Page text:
Here are two cases about a topic that’s been getting a lot of traction lately in legal circles: how to deal with the so-called sharing economy. You know, things like Uber, Lyft, Air BnB, and … DogVacay. [Sidebar: that last one reminds of us Jack Handey’s faux sponsor of SNL‘s “Unfrozen Caveman Lawyer” series, “Dog Assassin” (“When you can’t bear to put him to sleep, maybe it’s time to call … Dog Assassin.”)].
Uber, Air BnB, and DogVacay aren’t taxis, or hotels, or dog walking services, they say. But they sure do look a lot like them, no? And because of that, these issues can make for some interesting decisions because they really draw the competing philosophies into focus. The police power hawks believe that these things should — like just about everything else — be controlled by regulations; the public needs to be protected! The libertarians applaud the free market forces at play. The property rights folks … well, they get a mixed bag.
And that’s what today’s decisions are to us — a mixed bag. Or at least situations where we can see some merit in both arguments.
In Joe Sanfelippo Cabs, Inc. v. City of Milwaukee, No. 16-1008 (Oct. 7, 2016), and Illinois Transportation Trade Ass’n v. City of Chicago, No. 16-2009 (Oct. 7, 2016), the Seventh Circuit, in opinions authored by Judge Posner (did you really expect anyone else would draw this assignment?), concluded that holdovers from the legacy economy — the owners of city-issued taxi medallions and permits — did not have their property taken when the city allowed ridesharing services to operate.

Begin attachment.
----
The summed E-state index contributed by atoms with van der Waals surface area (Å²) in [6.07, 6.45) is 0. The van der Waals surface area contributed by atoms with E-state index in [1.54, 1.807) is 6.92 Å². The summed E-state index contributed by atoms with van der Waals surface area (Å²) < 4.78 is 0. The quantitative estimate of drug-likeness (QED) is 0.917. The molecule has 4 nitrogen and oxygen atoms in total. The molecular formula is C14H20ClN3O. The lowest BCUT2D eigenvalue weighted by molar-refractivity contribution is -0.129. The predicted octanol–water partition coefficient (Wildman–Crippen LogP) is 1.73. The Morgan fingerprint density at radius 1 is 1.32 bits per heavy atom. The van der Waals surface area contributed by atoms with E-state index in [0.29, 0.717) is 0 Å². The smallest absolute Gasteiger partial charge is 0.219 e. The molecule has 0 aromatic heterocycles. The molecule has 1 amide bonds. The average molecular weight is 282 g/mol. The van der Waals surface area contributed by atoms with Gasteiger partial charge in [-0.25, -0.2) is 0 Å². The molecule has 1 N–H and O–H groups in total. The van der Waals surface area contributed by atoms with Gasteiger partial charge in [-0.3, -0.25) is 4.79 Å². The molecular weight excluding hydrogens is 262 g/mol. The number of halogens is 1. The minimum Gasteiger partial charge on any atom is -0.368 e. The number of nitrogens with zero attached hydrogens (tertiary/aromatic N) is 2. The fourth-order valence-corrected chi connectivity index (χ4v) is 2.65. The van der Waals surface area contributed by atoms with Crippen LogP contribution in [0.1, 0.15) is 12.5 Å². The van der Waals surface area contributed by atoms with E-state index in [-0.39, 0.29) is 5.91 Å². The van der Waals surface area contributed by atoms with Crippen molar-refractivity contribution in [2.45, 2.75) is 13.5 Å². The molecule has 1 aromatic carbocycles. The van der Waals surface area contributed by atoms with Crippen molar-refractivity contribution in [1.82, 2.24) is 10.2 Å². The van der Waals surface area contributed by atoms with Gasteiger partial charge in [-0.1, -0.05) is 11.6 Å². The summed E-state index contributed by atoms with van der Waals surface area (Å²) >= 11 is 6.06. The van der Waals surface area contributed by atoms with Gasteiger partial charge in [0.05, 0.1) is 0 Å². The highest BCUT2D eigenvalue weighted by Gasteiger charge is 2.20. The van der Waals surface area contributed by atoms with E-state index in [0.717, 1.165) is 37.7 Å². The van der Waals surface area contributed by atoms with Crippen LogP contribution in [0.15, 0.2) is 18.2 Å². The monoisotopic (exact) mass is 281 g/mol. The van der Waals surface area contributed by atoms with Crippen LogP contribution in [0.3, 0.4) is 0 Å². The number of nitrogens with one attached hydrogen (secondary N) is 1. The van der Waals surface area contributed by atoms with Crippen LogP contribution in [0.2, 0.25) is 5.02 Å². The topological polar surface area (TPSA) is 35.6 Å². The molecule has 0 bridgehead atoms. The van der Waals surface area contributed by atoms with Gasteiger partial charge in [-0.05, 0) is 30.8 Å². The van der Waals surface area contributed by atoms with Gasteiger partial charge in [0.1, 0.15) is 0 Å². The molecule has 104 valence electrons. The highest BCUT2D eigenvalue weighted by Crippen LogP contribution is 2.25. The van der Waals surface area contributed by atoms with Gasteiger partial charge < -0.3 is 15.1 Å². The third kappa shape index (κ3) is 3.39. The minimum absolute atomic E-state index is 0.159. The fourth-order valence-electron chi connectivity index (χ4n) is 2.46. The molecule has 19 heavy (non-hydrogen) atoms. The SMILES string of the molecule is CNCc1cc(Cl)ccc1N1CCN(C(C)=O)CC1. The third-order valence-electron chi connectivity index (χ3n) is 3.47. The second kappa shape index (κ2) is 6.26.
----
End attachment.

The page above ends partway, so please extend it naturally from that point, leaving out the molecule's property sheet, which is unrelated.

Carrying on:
The court acknowledged that the taxicab industry is “tightly regulated” by the municipalities. Indeed, you can’t operate a taxicab without one. And ridesharing services, although somewhatregulated, are certainly subject to less government interference in that you don’t need major municipal permissions to start chauffeuring people around. And that was the point the plaintiffs objected to: we relied on the controlled market and have property rights in our medallions and permits, they argued, and letting these interlopers do the same thing we do without also having to get a medallion is a taking of our government-sanctioned quasi-monoply.
The court rejected the claim. Although it agreed that the medallions are property, the court held no taking because owning a medallion is a property right to operate a taxicab, and isn’t a property right to stop others from driving people around the city for money. “The City has created a property right in taxi medallions; it has not created a property right in all commercial transportation of persons by automobile in Chicago.” Joe Sanfelippo Cabs, slip op. at 5. The panel acknowledged that if the cities were to have outright confiscated the taxicab medallions (which would have prohibited the taxicab operators from operating taxicabs), it would be a taking. But allowing Uber and Lyft to operate things that look like taxis (but are not taxis) “is not confiscating any taxi medallions; it is merely exposing the taxicab companies to new competition — competition from Uber and the other TNP’s.” Joe Sanfelippo Cabs, slip op. at 4.